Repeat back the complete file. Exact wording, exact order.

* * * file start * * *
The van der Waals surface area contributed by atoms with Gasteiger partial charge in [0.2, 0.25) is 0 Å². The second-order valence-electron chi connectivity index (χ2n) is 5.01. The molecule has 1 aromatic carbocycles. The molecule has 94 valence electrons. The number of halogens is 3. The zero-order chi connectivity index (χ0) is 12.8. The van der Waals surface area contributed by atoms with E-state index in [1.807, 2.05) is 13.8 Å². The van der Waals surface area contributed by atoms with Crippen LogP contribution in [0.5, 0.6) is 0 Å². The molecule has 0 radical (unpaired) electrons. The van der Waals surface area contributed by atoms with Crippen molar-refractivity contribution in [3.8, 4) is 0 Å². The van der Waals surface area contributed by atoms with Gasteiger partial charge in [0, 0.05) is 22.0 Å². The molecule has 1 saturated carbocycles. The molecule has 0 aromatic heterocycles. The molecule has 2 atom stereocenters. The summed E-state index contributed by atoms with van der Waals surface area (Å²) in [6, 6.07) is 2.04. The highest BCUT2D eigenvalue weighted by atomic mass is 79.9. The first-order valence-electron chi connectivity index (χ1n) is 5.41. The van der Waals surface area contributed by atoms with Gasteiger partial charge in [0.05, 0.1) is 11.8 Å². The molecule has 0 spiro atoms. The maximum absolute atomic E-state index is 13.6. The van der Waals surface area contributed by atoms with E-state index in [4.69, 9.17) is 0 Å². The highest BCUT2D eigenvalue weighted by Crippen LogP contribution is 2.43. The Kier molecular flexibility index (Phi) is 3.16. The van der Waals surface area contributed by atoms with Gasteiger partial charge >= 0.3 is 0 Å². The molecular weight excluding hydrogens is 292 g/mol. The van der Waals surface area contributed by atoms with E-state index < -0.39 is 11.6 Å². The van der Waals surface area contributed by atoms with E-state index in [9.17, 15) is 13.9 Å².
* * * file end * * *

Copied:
The van der Waals surface area contributed by atoms with Gasteiger partial charge in [0.2, 0.25) is 0 Å². The second-order valence-electron chi connectivity index (χ2n) is 5.01. The molecule has 1 aromatic carbocycles. The molecule has 94 valence electrons. The number of halogens is 3. The zero-order chi connectivity index (χ0) is 12.8. The van der Waals surface area contributed by atoms with E-state index in [1.807, 2.05) is 13.8 Å². The van der Waals surface area contributed by atoms with Crippen LogP contribution in [0.5, 0.6) is 0 Å². The molecule has 0 radical (unpaired) electrons. The van der Waals surface area contributed by atoms with Crippen molar-refractivity contribution in [3.8, 4) is 0 Å². The van der Waals surface area contributed by atoms with Gasteiger partial charge in [0, 0.05) is 22.0 Å². The molecule has 1 saturated carbocycles. The molecule has 0 aromatic heterocycles. The molecule has 2 atom stereocenters. The summed E-state index contributed by atoms with van der Waals surface area (Å²) in [6, 6.07) is 2.04. The highest BCUT2D eigenvalue weighted by atomic mass is 79.9. The first-order valence-electron chi connectivity index (χ1n) is 5.41. The van der Waals surface area contributed by atoms with Gasteiger partial charge in [0.05, 0.1) is 11.8 Å². The molecule has 0 spiro atoms. The maximum absolute atomic E-state index is 13.6. The van der Waals surface area contributed by atoms with E-state index in [4.69, 9.17) is 0 Å². The highest BCUT2D eigenvalue weighted by Crippen LogP contribution is 2.43. The Kier molecular flexibility index (Phi) is 3.16. The van der Waals surface area contributed by atoms with Gasteiger partial charge >= 0.3 is 0 Å². The molecular weight excluding hydrogens is 292 g/mol. The van der Waals surface area contributed by atoms with E-state index < -0.39 is 11.6 Å². The van der Waals surface area contributed by atoms with E-state index in [9.17, 15) is 13.9 Å².